author of the price of civilization. >> eric we are seeing a softening from some con seventives, to that point, let me see if you want to redo here. you have called them wine rowe whiners, hippies, hipsters, senior citizens who never grow up and college trust funders. to you stand by all of that. >> absolutely. >> absolutely. in a word. so why if you stand by it absolutely why are some leading republicans you see it in the presidential candidate and the congressional leadership softening the rhetoric and some cases more supportive? >> because you know part of it has to do with mitt romney. mitt romney is the wall street guy. there are some guys, the ron paul supporters and others who are out there with the guys on wall street and so they are trying to pit themselves against mitt romney and saying he can't tap in though populous movement
going on out there right now f. mitt romney weren't in the race you probably wouldn't see them backing off of it. >> no second thoughts? . they are citizens demonstrating their rights, no? >> yeah, they are demonstrating their rights but what are they demonstrating? there's not a lot of coherence. what is 0 coherent is greed and they are envious of the 1% and those people are bad an we should take from them and give to others this is 1960s communism in this generation's college kids. >> you support the demonstrators the rhetoric from the conservative side has been cooling a bit. you still hear criticism. what are they up to? it is divisive, hurting the economy, misguided. how do you respond? >> i think when they say we are the 99%, they are speaking for a great many americans who feel the system is unfair and that the system has been rigged. when they look at what's happening on wall street, they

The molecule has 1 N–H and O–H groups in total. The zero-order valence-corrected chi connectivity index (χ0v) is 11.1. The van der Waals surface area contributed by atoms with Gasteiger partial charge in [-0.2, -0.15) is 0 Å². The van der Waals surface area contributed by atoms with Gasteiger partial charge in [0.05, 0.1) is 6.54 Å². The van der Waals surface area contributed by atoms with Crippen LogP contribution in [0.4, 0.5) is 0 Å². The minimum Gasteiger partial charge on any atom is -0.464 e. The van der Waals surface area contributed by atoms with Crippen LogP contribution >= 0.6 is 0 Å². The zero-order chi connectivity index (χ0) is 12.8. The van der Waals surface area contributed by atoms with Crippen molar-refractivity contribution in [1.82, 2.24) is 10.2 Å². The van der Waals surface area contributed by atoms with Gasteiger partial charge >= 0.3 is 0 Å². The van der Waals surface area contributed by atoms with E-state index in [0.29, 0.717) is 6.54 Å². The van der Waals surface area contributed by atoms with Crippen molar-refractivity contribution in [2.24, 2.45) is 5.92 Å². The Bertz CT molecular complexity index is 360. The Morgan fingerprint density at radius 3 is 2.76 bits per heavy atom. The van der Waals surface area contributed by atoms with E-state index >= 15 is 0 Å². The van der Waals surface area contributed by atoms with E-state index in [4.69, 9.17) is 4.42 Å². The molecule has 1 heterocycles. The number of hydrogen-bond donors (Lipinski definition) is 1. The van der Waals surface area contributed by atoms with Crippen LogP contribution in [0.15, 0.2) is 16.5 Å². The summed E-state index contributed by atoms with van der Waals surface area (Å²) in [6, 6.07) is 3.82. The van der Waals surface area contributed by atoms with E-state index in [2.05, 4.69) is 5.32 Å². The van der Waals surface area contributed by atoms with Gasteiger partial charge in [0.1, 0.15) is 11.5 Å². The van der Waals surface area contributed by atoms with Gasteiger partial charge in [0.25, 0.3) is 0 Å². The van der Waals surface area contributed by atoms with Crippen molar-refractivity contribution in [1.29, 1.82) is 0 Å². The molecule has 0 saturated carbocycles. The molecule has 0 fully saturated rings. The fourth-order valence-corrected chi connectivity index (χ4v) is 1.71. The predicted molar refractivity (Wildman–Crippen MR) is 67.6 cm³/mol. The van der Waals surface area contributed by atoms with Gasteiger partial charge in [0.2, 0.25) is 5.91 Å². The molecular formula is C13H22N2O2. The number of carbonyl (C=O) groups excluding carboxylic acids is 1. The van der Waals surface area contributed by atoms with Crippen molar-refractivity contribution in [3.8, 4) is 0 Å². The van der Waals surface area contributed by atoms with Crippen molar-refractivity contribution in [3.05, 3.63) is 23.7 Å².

see companies that have paid bonuses of tens of billions of dollars to senior management and drove the economy, both the u.s. and the world economy absolutely in to the ditch and then they saw the bonuses that paid after wards with u.s. taxpayer bailout money and then they saw the firms pay huge fines for their financial misdeeds, our marquee firms, goltds man sax, merrill lynch, jpmorgan. and they are saying what kind of system is this where these firms break the rules, require massive taxpayer bailouts and yet they pay themselves gargantuan, virtually unbelievable, unimaginable sums for compensation. that's not america. i think they are finding a resonance across the country. >> might this be a double standard applied from the right since most of them are liberals.
you wrote about these protesters. maybe instead of playing class warfare you should grow up and get a job. i was having a conversation with you not that long ago and you were telling people stop criticizing, don't dismiss the tea party members and don't paint them with a broad brush. are you guilty of the same thing here? >> maybe so. they did it to the tea party movement. fair game i would say. at the same time tea party movement was largely about getting people out of their lives and these people seem to be having more government in our live and punishing people that are unjust. there is a lot of talk about greed out there in the occupy wall street movement. they want to trade one form of greed for another. >> erick, how can you use these terms after trillions of dollars of cash going from the fed to